Columbine

Columbine

by

Dave Cullen

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Columbine: Chapter 44 Summary & Analysis

Summary
Analysis
Eric begins putting his arsenal together just before Halloween of 1998, building “cricket” bombs from fireworks and several batches of pipe bombs. He charts his “production data,” rating his creations from “excellent” to “O.K.” Eric’s journal entries from this time period express a desire to “destroy as much as possible” and not get “sidetracked by feelings of sympathy [or] mercy.” Though Eric was a psychopath and unable to feel empathy, Cullen writes, he did comprehend the pain he would cause others—and still longed for it.
Eric continues to self-aggrandize his success as he builds his arsenal. He is consumed by anger, rage, and a desire for destruction, and wants to inflict as much suffering as he possibly can.
Themes
Violence and Spectacle Theme Icon
Eric continued to “script Columbine as a made-for-TV murder,” using fear and terror as his “ultimate” weapons. He had adopted terrorist tactics in order to ensure that the fear he was going to create would endure, and was planning an act of “performance violence” that would play out like a piece of “theater.” He made reference to his “audience” and enjoyed anticipating their confusion and grief. The large-scale “performance” Eric was planning, Cullen writes, would ultimately fail—he would not top the Oklahoma City bombing record, which he hoped to do, and would be “lumped in with the pathetic losers who shot people.”
Eric had visions of glory and drama that rivaled the violent movie—“Natural Born Killers”—that served as his inspiration. He wanted to captivate the world and force as many people as possible to watch the violence he would inflict and know he was responsible. He could not see his own failure looming before him, so narcissistic and laser-focused was his brain.
Themes
Violence and Spectacle Theme Icon
Memory, Bearing Witness, Trauma, and Testimony Theme Icon
Failure Theme Icon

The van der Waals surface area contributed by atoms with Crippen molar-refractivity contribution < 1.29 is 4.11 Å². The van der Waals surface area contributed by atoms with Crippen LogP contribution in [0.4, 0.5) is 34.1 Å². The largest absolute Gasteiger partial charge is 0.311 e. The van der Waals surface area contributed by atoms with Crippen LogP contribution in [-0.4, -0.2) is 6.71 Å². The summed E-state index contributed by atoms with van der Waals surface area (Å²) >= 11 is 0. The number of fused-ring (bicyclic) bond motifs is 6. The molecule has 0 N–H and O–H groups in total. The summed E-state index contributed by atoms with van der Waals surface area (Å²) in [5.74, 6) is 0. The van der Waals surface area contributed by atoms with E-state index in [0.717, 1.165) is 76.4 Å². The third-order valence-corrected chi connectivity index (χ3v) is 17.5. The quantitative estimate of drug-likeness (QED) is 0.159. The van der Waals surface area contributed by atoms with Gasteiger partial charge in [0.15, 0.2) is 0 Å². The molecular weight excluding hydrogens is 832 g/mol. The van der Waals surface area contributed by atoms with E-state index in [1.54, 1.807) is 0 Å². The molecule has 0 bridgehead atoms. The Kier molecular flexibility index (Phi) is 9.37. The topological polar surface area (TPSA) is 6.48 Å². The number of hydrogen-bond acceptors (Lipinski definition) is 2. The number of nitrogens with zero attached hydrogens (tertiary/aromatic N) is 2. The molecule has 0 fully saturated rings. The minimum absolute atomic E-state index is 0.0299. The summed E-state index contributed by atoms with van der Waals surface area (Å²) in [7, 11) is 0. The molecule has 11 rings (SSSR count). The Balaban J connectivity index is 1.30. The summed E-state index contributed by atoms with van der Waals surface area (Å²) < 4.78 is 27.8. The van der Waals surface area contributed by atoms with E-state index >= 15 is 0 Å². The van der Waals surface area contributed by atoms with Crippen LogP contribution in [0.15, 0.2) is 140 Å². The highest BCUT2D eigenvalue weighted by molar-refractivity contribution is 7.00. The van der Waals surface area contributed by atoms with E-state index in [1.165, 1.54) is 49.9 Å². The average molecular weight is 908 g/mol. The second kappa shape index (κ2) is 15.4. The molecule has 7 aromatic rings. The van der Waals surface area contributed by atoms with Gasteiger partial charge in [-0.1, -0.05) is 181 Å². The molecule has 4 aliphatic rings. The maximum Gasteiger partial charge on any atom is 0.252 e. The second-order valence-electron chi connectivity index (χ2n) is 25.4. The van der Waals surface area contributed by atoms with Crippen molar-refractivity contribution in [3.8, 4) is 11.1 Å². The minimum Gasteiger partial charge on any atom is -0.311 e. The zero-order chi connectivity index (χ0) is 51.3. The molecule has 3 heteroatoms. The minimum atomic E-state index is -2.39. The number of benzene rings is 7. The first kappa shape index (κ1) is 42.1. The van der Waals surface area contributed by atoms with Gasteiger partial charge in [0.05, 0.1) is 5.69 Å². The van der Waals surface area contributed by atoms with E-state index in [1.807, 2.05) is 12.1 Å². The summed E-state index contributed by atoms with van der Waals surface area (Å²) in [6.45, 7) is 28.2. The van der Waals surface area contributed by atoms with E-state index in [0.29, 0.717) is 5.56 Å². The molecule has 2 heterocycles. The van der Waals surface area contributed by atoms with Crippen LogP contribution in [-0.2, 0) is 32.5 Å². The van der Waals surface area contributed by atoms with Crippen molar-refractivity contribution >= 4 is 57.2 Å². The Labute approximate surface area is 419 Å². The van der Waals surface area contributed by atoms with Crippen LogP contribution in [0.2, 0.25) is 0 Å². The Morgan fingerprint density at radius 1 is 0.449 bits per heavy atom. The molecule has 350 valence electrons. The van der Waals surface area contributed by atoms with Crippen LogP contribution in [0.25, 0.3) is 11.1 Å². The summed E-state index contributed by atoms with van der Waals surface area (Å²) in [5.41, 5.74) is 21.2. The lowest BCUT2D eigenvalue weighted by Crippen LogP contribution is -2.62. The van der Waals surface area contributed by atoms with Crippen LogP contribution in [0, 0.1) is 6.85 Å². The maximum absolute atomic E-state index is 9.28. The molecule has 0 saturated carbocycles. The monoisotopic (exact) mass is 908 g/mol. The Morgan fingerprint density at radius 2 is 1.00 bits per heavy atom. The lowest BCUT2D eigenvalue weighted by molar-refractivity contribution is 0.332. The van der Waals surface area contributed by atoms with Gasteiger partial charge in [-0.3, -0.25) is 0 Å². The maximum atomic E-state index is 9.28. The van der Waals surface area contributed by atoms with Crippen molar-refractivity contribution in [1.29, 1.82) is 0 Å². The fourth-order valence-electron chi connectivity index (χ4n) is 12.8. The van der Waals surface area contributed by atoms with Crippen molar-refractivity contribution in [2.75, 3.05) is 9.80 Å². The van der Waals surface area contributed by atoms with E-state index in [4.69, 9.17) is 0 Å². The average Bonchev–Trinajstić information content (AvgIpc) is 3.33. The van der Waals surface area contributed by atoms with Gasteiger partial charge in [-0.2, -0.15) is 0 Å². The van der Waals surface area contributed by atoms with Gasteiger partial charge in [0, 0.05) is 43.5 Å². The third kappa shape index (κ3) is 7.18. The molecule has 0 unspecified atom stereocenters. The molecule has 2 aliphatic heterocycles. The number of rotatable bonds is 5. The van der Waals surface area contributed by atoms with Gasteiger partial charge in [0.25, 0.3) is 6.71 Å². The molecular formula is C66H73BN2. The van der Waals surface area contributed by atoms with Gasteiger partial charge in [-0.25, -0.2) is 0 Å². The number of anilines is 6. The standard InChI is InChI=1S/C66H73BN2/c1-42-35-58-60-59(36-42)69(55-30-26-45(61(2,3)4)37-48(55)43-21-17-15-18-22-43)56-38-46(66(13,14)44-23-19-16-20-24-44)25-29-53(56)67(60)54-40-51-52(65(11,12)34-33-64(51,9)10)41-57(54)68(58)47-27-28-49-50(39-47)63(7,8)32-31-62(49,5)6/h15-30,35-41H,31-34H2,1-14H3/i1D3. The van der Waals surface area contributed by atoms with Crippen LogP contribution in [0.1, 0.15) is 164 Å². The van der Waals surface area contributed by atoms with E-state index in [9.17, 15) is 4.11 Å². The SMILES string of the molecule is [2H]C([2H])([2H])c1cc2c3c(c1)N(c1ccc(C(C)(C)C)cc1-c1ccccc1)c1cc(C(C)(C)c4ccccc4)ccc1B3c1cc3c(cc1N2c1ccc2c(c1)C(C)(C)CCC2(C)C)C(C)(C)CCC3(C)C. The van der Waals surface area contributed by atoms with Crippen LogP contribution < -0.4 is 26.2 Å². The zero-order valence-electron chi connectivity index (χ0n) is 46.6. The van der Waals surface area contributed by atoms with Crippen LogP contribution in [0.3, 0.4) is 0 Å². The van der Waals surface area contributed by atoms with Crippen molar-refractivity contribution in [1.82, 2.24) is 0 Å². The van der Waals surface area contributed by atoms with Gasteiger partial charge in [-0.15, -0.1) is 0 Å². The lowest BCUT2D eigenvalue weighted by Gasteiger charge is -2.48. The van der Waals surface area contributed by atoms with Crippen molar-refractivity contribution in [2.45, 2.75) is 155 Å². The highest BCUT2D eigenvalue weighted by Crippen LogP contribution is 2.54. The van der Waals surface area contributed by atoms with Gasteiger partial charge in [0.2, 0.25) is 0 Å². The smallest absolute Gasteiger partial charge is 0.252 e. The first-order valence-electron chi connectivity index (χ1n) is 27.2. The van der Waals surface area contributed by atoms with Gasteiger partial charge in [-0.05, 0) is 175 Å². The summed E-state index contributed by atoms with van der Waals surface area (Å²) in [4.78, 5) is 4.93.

Media: Misinformation and Sensationalism Theme Icon
Related Quotes
Eric is caught with alcohol, and lies spectacularly to his father to get out of trouble. He manages to convince his diversion program officer that everything at home is “great.” His grades are up, and his teachers leave “glowing” comments on his end-of-term report cards. Dylan, meanwhile, continues to “tank.” Dylan’s diversion officer warns him that if he does not improve, he could be terminated from the program and sent to prison.
Eric and Dylan remain on divergent paths, even as they plan their attack together. Eric is better at deception, and Dylan is distracted by his own torment, self-loathing, and conflict over what to do about the fast-approaching date of the attack.
Themes
Violence and Spectacle Theme Icon
Failure Theme Icon
Eric continues building pipe bombs and attempting to acquire guns. A recent bill passed by Congress, the Brady Bill, requires background checks, and Eric rails against the bill in his journal, writing “its [sic] not like I’m some psycho who would go on a shooting spree.” Eric has plenty of explosives, but now he is in desperate need of guns and ammo.
Eric was self-aware enough to make macabre jokes about his plans and designs. Though he continued to assemble his arsenal, he still lacked some crucial components of it—namely the firepower which would make him the fearsome killing machine he so desperately longed to be.
Themes
Violence and Spectacle Theme Icon
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